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My name is Peter Skoglund. I have twenty+ years experience in IT and I have work with SQL Server since version SQL Server 7.0. I work as a development DBA and spend all my days with development and database administration. My quote is "The first step to improvement is to have the gut to question".
31 May 2012
In SQL Server 2005 we got the TRY…CATCH construct which was a big help for developers to effectively handle errors within their T-SQL code. Prior to that the developers had to use the @@ERROR in-built system function to check for errors and they had to check for error conditions after every operation! That sucked big and too often the developers forgot.
Developers also had to use the RAISERROR (notice the spelling mistake that we are forced to live with) statement to show an error message. But there where many issues:
And even if you could go around most of the issues, example by embed the original error details as a custom message passed to RAISERROR, it was always hard to know what happened just by reading the T-SQL since you had to know the parameters, like ErrorSeverity.
- It require an error number to exist within the sys.message.
- The severity level controls the error actions, such as dtatement abort.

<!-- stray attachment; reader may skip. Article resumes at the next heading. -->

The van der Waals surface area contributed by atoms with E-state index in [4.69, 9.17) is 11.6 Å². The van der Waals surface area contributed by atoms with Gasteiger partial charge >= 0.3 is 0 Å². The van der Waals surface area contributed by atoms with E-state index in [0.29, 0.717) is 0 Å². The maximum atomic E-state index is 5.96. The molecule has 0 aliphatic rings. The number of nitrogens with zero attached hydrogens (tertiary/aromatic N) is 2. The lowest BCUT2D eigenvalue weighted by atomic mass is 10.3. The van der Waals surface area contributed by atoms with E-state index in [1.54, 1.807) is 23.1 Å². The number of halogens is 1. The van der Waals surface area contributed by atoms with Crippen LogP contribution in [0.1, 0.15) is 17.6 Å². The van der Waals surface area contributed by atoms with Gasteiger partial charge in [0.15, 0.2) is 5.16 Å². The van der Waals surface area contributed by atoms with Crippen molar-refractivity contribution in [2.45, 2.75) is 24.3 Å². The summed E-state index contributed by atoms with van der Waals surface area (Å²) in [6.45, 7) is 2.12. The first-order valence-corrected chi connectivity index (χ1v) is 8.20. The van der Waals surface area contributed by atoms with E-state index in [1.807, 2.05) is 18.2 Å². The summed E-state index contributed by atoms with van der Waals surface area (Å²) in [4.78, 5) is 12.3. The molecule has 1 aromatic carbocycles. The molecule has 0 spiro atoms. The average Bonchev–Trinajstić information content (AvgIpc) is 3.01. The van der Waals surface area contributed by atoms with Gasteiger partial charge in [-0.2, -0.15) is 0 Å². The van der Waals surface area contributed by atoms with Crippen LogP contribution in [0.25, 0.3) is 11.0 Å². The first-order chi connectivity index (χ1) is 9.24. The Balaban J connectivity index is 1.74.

- RAISERROR does not honors XACT_ABORT.
- The error number, message, line number could get changed when using RAISERROR.
In SQL Server 2012, you can use new THROW statement, borrowed from throw in the .NET model) and it can be used in two ways:
- As an alternative to RAISERROR.
- As an away to re-throw the original error that occurred.
Note that THROW() need the preceding statement to end with a proper statement terminator. So start using those semi-colons!
SQL Server 2008
SET NOCOUNT ON SELECT 1/0END TRYBEGIN CATCH DECLARE @ErrorNumber int DECLARE @ErrorState int DECLARE @ErrorSeverity int DECLARE @ErrorLine int DECLARE @ErrorProcedure NVARCHAR(MAX) DECLARE @ErrorMessage NVARCHAR(MAX) DECLARE @UserName NVARCHAR(256) DECLARE @HostName NVARCHAR(128)
SELECT @ErrorNumber = ERROR_NUMBER() ,@ErrorState = ERROR_STATE() ,@ErrorSeverity = ERROR_SEVERITY() ,@ErrorLine = ERROR_LINE() ,@ErrorProcedure = ERROR_PROCEDURE() ,@ErrorMessage = ERROR_MESSAGE() ,@UserName = SUSER_SNAME() ,@HostName = Host_NAME() SELECT @ErrorNumber,@ErrorState,@ErrorSeverity,@ErrorLine,@ErrorProcedure,@ErrorMessage,@UserName,@HostName RAISERROR (@ErrorMessage, @ErrorSeverity, 1 )END CATCH Msg 50000, Level 16, State 1, Line 26Divide by zero error encountered.
SELECT 1/0;END TRYBEGIN CATCH THROW;END CATCH
Msg 8134, Level 16, State 1, Line 4Divide by zero error encountered.
Start lobbying your developer to use the new THROW statement and you will get better error handling and easier problem detection. This equals more time for you to do the fun SQL stuff!
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